Aces on Bridge

DEAR MR. WOLFF: After your partner opens one club, you respond one heart, and he rebids two clubs, would you bid on with ; K-7-5, k Q-J-10-7, l A-10-7-6-3, ' 4?

-- Ill-fitting,

Willoughby, Ohio

DEAR READER: Despite the two 10s, I would go low and pass rather than invite with two no-trump. Our main source of tricks will often be clubs, but my singleton will make it hard to bring that suit in.

DEAR MR. WOLFF: Say partner opens two clubs and you respond two diamonds. When he rebids three diamonds, what should three hearts or three spades by you show?

-- Breathing Room,

Huntington, W.Va.

DEAR READER: Responder could still have length in a major, so the call is natural, showing five or a decent four-card suit. You can, I suppose, make the call with a stopper and concern about the other major, planning to revert to five diamonds after a raise. This is especially appropriate if three diamonds denies a major in your partnership. (Some play that a jump to three of a major over two diamonds shows four of the major and longer diamonds.)

DEAR MR. WOLFF: Can anything be done when each partner has a very good suit with no support for the other? At what point must one player give in to his partner's strong suggestions?

-- Burton Ernie,

Chicago, Ill.

DEAR READER: Let's take a typical pair of hands: ; A-Q-J-5-4-2, k 3, l A-7-2, ' J-8-4 facing ; ---, k A-K-8-7-4-2, l Q-8-3, ' Q-7-6-2. After one spade - two hearts - two spades - three hearts, opener must pass unless playing two-over-one. He has described his hand, and partner has said, "I hear you, but I cannot agree." Conversely, if opener had, for example, ; K-Q-J-10-4-2, k ---, l A-J-4-2, ' 9-8-4, bidding three spades over three hearts would be fine. Even facing a void, his hand is far more useful in spades.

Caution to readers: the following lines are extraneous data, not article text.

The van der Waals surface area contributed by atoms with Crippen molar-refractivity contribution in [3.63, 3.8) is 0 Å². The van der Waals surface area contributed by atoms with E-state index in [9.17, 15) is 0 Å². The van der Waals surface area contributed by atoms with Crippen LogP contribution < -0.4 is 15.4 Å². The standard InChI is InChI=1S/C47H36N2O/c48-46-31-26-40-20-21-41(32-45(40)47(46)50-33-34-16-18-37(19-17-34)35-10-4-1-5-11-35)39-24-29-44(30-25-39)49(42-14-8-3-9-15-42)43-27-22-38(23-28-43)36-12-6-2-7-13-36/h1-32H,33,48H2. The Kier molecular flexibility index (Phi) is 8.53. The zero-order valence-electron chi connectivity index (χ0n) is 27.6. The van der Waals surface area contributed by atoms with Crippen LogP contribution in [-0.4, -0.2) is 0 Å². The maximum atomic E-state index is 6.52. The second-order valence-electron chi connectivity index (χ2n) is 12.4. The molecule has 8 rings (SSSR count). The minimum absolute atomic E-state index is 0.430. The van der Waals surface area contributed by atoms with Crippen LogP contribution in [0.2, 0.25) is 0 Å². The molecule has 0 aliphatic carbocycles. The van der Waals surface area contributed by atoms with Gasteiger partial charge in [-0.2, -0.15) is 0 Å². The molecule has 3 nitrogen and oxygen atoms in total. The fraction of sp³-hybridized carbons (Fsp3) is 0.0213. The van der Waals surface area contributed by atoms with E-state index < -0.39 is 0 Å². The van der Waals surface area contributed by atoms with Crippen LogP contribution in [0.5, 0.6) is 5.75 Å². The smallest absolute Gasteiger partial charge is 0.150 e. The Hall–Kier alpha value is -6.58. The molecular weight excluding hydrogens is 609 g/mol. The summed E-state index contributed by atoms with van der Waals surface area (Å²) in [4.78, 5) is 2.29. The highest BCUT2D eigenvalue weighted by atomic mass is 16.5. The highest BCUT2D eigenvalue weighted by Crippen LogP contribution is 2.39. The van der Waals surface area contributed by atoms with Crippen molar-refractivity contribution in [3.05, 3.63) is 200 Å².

DEAR MR. WOLFF: How aggressively should one compete for the part-score when non-vulnerable opponents have found a fit at the two-level?

-- Don't Lie Down,

Portland, Ore.

DEAR READER: This is the sort of situation in which it pays to get involved and try to outbid the opponents, or push them up a level. Most of the time, they will make their contract if allowed to play undisturbed at the two-level in a fit, and the fact that they have a fit increases the likelihood that you have a fit too. It is different when they do not necessarily have an eight-card fit. In those cases, it is much more attractive to let them have it.

DEAR MR. WOLFF: I had ; 9, k J-10-7-6-2, l 7-5, ' K-J-9-8-4, with everyone vulnerable, and heard my left-hand opponent open one diamond. Partner overcalled one heart, and the next hand bid two spades, weak. What would you do now?

-- Big Fit,

Sioux Falls, S.D.

DEAR READER: I could simply raise hearts, but I would like to show I have club length and strength on the way too, so partner can judge how to proceed if the opponents bid four spades (not unlikely). So, I would make a fit jump of four clubs, showing clubs and hearts. It is fair to say I have nothing to spare for this call!

If you would like to contact Bobby Wolff, email him at